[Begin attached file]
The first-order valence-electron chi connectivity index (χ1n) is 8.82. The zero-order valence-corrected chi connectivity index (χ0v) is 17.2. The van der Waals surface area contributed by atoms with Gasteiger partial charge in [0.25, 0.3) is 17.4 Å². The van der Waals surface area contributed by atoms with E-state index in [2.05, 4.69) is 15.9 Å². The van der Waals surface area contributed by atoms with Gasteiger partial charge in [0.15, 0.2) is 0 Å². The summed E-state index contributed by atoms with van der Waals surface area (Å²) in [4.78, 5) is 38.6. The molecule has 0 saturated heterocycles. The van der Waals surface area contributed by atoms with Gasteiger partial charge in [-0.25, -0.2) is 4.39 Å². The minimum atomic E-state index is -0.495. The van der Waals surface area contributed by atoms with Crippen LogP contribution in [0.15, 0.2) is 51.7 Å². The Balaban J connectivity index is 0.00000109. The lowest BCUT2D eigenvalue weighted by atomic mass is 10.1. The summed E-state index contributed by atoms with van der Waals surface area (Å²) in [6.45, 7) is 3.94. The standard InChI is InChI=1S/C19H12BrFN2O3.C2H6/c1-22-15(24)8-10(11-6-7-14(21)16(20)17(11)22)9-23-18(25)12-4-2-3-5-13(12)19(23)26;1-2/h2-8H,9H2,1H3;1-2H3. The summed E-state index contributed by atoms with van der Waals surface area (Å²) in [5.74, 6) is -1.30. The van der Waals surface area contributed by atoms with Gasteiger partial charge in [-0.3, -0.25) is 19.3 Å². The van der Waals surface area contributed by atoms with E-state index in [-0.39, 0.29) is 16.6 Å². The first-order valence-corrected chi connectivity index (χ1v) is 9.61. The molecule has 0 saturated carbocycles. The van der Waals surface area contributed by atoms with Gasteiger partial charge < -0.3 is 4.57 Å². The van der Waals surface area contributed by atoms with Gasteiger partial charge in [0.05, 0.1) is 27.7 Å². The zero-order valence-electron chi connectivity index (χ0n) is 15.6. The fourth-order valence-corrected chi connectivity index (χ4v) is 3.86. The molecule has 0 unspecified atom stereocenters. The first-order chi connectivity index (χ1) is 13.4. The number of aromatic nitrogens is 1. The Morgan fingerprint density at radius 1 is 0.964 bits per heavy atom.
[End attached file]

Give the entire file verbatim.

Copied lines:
The first-order valence-electron chi connectivity index (χ1n) is 8.82. The zero-order valence-corrected chi connectivity index (χ0v) is 17.2. The van der Waals surface area contributed by atoms with Gasteiger partial charge in [0.25, 0.3) is 17.4 Å². The van der Waals surface area contributed by atoms with E-state index in [2.05, 4.69) is 15.9 Å². The van der Waals surface area contributed by atoms with Gasteiger partial charge in [0.15, 0.2) is 0 Å². The summed E-state index contributed by atoms with van der Waals surface area (Å²) in [4.78, 5) is 38.6. The molecule has 0 saturated heterocycles. The van der Waals surface area contributed by atoms with Gasteiger partial charge in [-0.25, -0.2) is 4.39 Å². The minimum atomic E-state index is -0.495. The van der Waals surface area contributed by atoms with Crippen LogP contribution in [0.15, 0.2) is 51.7 Å². The Balaban J connectivity index is 0.00000109. The lowest BCUT2D eigenvalue weighted by atomic mass is 10.1. The summed E-state index contributed by atoms with van der Waals surface area (Å²) in [6.45, 7) is 3.94. The standard InChI is InChI=1S/C19H12BrFN2O3.C2H6/c1-22-15(24)8-10(11-6-7-14(21)16(20)17(11)22)9-23-18(25)12-4-2-3-5-13(12)19(23)26;1-2/h2-8H,9H2,1H3;1-2H3. The summed E-state index contributed by atoms with van der Waals surface area (Å²) in [5.74, 6) is -1.30. The van der Waals surface area contributed by atoms with Gasteiger partial charge in [-0.3, -0.25) is 19.3 Å². The van der Waals surface area contributed by atoms with E-state index in [-0.39, 0.29) is 16.6 Å². The first-order valence-corrected chi connectivity index (χ1v) is 9.61. The molecule has 0 saturated carbocycles. The van der Waals surface area contributed by atoms with Gasteiger partial charge < -0.3 is 4.57 Å². The van der Waals surface area contributed by atoms with Gasteiger partial charge in [0.05, 0.1) is 27.7 Å². The zero-order valence-electron chi connectivity index (χ0n) is 15.6. The fourth-order valence-corrected chi connectivity index (χ4v) is 3.86. The molecule has 0 unspecified atom stereocenters. The first-order chi connectivity index (χ1) is 13.4. The number of aromatic nitrogens is 1. The Morgan fingerprint density at radius 1 is 0.964 bits per heavy atom.